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One-Minute MarketerIKEA Makes a Long Podcast and Drops its Catalog

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IKEA Podcast Audio Catalog - 1,000 Products 130 Hours of Studio Time

IKEA Makes a Long Podcast and Drops its Catalog

The last few years, IKEA has been experimenting with podcasting. Like many of us, this is what progressive, digital-first marketing departments do.

IKEA Podcast Audio Catalog - 1,000 Products 130 Hours of Studio TimeIKEA Australia made a “sleep podcast” with a female narrator in 2019 and a male narrator in 2020. The opening narrator says, “Throughout this podcast you’ll hear many names of IKEA furniture as we work through the IKEA catalog, starting at the bedroom section and ending in the bathroom.” Mix a little bit of spa-like music and the Scandinavian names and you have a recipe for sleep in the COVID-19 world.

“Malm, queen bed frame.”

“Tufjord, upholstered bed frame, king.”

“Songesand, bed frame with storage box.”

The reason for IKEA to make this move, improve its online App and enhance its digital game came with the December 2020 announcement that IKEA will no longer print catalogs. It had printed at least one catalog for nearly 70 years. The reason to stop printing catalogs is “customer behavior and media consumption have changed.” Like everything else, IKEA found that fewer people read the printed catalogs.

The 2021 version of the podcast is something to behold: Nearly four hours long.

According to Della Mathew of Ogilvy New York (the advertising agency that created the podcast), “To create the first-ever audio version of the iconic IKEA catalog it took 286 catalog pages transcribed into 64 pages of written copy, with over 1,000 product descriptions, 69 legal disclaimers, plus more than seven mentions of veggie balls, recorded and mixed for over 135 hours of studio time, all to create an immersive and inspiring three-hour, 41-minute auditory experience for everyone to enjoy.”

We all need to invest in new ways and new channels of communications, but IKEA discovered one more way to increase media exposure, by announcing a nearly four-hour podcast. If you search for that bit of news, you will see just how many news outlets picked up and ran with it. I’m sure that has them sleeping better at night in the corporate offices.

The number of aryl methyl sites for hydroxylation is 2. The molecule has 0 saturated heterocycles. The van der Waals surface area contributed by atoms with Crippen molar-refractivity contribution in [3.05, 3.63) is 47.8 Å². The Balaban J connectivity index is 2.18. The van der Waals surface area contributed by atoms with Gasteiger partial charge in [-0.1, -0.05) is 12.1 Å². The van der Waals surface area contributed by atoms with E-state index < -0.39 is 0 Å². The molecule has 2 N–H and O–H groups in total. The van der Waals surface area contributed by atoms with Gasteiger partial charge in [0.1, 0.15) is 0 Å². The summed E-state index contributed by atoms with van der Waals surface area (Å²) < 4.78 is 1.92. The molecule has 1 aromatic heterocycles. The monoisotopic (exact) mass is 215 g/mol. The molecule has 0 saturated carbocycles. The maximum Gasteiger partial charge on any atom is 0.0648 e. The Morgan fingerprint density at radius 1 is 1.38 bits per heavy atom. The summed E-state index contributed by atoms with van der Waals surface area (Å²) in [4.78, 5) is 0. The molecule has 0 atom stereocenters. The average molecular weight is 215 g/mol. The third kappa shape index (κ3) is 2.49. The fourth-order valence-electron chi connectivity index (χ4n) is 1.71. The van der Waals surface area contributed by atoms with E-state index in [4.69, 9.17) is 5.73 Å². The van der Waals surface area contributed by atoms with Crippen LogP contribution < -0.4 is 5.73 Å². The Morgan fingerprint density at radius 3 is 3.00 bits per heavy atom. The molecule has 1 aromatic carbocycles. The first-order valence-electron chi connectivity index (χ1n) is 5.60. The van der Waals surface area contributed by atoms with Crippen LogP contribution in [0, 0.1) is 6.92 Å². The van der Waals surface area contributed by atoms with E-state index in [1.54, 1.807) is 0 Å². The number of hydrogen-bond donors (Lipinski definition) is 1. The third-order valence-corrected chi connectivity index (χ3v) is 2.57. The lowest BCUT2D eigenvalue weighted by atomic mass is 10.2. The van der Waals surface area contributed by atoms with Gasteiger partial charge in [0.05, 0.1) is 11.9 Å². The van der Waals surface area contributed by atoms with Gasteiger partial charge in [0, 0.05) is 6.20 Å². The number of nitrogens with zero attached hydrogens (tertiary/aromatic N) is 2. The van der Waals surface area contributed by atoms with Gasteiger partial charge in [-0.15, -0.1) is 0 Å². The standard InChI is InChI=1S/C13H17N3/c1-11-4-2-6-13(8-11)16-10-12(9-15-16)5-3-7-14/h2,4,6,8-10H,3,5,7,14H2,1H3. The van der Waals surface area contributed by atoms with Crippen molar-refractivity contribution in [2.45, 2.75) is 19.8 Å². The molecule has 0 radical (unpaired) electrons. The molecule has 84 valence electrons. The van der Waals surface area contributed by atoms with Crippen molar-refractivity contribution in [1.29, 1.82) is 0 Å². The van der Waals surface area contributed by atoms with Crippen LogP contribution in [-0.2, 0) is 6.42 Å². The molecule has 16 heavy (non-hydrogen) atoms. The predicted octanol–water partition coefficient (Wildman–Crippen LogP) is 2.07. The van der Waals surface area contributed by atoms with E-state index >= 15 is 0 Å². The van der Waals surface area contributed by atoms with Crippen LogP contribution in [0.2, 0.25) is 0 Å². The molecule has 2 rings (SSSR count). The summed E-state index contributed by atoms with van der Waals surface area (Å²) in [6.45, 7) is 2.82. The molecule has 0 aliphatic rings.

Written by:

Mark wrote his first direct-mail fundraising letter in 1981 for the University of Iowa Center for Advancement. The effort raised a few million dollars in undiscovered wills and legacy gifts. From that day forward Mark discovered a love of the big idea that moves the needle.

With that kind of experience, after working at KWWL for 12 years, Mark became one of the founding partners of ME&V and, subsequently, AMPERAGE. Today, he leads the AMPERAGE creative teams, including video production, graphic design, public relations, writing and web development.

He is creatively ambidextrous — son of an artist and engineer — and famous for distilling complex ideas down to a few words and a few visuals. Mark is a writer. When he found that many nonprofits struggled with complex branding puzzles, he wrote the book, “NonProfit-NonMarketing .” He also wrote a novel called “Reenactment.”

Mark is an active blogger OneMinuteMarketer® with nearly 1,000 readers each week on LinkedIn, Facebook, Twitter. One of his most popular YouTube videos is on “How to Look Good on Zoom.”

One of Mark’s fondest business memories was being named to INC 500 two times and attending the INC 500 conference with other winners. Mark is considered by some a Civil War expert (and that explains his novel). Mark also served as an adjunct professor in the business and in the communications departments at Wartburg College.

Mark is a graduate of the University of Iowa and is currently vice president of the University of Iowa Journalism and Mass Communications Advisory Board.

Mark is married to state Sen. Liz Mathis, and the two love to travel, even when it means being trapped by a volcano in the Czech Republic for three weeks.